Forbes reports today that a new computer game desined to help train chaplains has been criticized by the Pentagon who says the Army doesn’t want it. Called “Spiritual Triage” the game is seen to be too one sided in promoting Christian doctrines. Hello Dominion Christianity.

  • @Richard
    You go on and on about “command centered and coercive proselytizing” — “thousands of clients,” “392 cases” — and then give a laundry list of ‘Christian/military’ things you don’t like — but have nothing to do with proselytizing. You either don’t know what the word “proselytizing” means or you’re being intentionally untruthful. Which is it?

    You don’t need “specifics.” You just need one, simple, single, factual example. You don’t have one. Your accusations are hollow, based only on a personal loathing of religious freedom you share with Michael Weinstein — because the MRFF believes religious freedom is only granted to those with the “right kind” of religion. Everyone else needs to be “arrested and prosecuted” and “rooted out.”

    You know, another country once thought that, too. They were defeated in World War II.

    Your statement on Forbes isn’t truthful either, which is stunning, given that very subject was posted here today, for the third time. The Pentagon criticized nothing — it funded the research. You used the passive voice “the game is seen to be too one sided.” The active voice would have been “Weinstein says…” since he is the sole person to make any religious-based criticism of the research into the simulator training. And no one — least of all you — can say what it promotes or doesn’t because it is an unfinished, ongoing development project.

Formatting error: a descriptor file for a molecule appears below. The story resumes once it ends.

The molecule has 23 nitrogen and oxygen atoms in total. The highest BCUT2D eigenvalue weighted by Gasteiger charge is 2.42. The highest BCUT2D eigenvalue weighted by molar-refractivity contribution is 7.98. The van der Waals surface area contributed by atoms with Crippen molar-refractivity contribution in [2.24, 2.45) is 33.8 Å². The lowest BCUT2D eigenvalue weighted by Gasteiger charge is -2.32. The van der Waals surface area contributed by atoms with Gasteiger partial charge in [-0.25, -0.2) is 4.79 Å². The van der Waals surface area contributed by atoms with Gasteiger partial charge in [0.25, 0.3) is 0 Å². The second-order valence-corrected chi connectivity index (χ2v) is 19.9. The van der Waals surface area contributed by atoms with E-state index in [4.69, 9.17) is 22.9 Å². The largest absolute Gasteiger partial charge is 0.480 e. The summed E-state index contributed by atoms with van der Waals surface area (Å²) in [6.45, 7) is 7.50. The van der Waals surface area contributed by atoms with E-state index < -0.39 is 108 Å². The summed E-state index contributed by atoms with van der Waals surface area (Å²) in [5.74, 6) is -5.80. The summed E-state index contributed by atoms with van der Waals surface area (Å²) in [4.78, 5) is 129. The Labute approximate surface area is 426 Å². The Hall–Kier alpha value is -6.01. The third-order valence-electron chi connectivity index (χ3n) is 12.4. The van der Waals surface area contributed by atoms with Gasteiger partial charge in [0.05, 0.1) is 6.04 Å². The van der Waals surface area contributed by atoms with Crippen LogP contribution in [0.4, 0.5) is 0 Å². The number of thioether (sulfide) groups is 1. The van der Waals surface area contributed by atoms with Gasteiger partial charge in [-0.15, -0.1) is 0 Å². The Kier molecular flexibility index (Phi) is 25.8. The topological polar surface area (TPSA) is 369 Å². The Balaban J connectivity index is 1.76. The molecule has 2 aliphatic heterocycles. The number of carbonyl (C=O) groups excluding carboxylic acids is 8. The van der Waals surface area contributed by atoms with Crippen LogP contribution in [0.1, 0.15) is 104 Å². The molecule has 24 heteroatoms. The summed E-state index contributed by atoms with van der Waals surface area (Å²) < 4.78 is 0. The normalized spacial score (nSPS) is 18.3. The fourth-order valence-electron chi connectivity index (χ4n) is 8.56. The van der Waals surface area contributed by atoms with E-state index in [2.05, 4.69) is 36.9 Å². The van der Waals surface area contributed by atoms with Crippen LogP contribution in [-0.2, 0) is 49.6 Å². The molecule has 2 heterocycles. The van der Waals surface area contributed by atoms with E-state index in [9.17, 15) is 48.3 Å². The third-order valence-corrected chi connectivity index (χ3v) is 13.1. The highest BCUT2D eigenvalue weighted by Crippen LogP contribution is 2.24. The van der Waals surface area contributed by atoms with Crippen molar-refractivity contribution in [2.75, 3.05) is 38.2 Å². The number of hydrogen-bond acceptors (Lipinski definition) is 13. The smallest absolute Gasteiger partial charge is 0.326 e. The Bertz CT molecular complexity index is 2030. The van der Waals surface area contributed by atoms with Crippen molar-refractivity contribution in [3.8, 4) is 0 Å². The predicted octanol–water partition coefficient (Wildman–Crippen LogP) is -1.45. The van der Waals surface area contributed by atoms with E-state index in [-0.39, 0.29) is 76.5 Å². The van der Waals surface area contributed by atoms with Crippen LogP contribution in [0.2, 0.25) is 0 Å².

Does your obfuscation to support your agenda know no end? You bend the “facts” to fit your life paradigm. You see conspiracy and Armageddon looming large every day — and you don’t let truth get in the way of your desire to have the government persecute Christians to whom you assign specific beliefs.

    The comments you made here are little different than the ones you have made here regularly for years. Once again, you’ve provided enough information for people to see your true agenda; actually, you’ve outdone yourself this time.

    The rest of the conversation is yours.

  • Richard, you don’t even know who I am, so I suggest you be a little more careful in making assumptions about what I subscribe to.

    Once again, with all of the “horrific” things that you bring up, not one forced conversion. Not one lawsuit that was won. Based on what you say, you should be able to provide some hard facts of those converting, yet you have nothing except fear-mongering and more money into MRFF’s coffers.

    We’re talking about adults here. Everyone can make their own decisions. If someone’s offended, they have a few options, just like everyone else. 1) Talk to the person who offended them 2) Talk to the supervisor of the offender 3) IG 4) Do nothing

    I could share many stories of when I was offended for witnessed others who were offended by co-workers or supervisors. I could tell story after story about some groups mocking others for not going to the club for drinks with the rest of the guys. Others mocked an E-4 for being a Sunday School teacher, and constantly made fun of him. Nearly every person, every situation was dealt with by ignoring them. I’ve dealt with “Domininist Non-Christians”…and guess how I deal with them? Just like anyone else; with respect. I don’t cry to the CSAF, I don’t threaten them, I don’t mock them and I don’t solicit money to back my defense of Dominionist Non-Christians. I just move on.

  • @Lt. Frank
    I am beginning to wonder if you are or have been in the military. If you are of have been you certainly have been sheltered from the reality of military workings.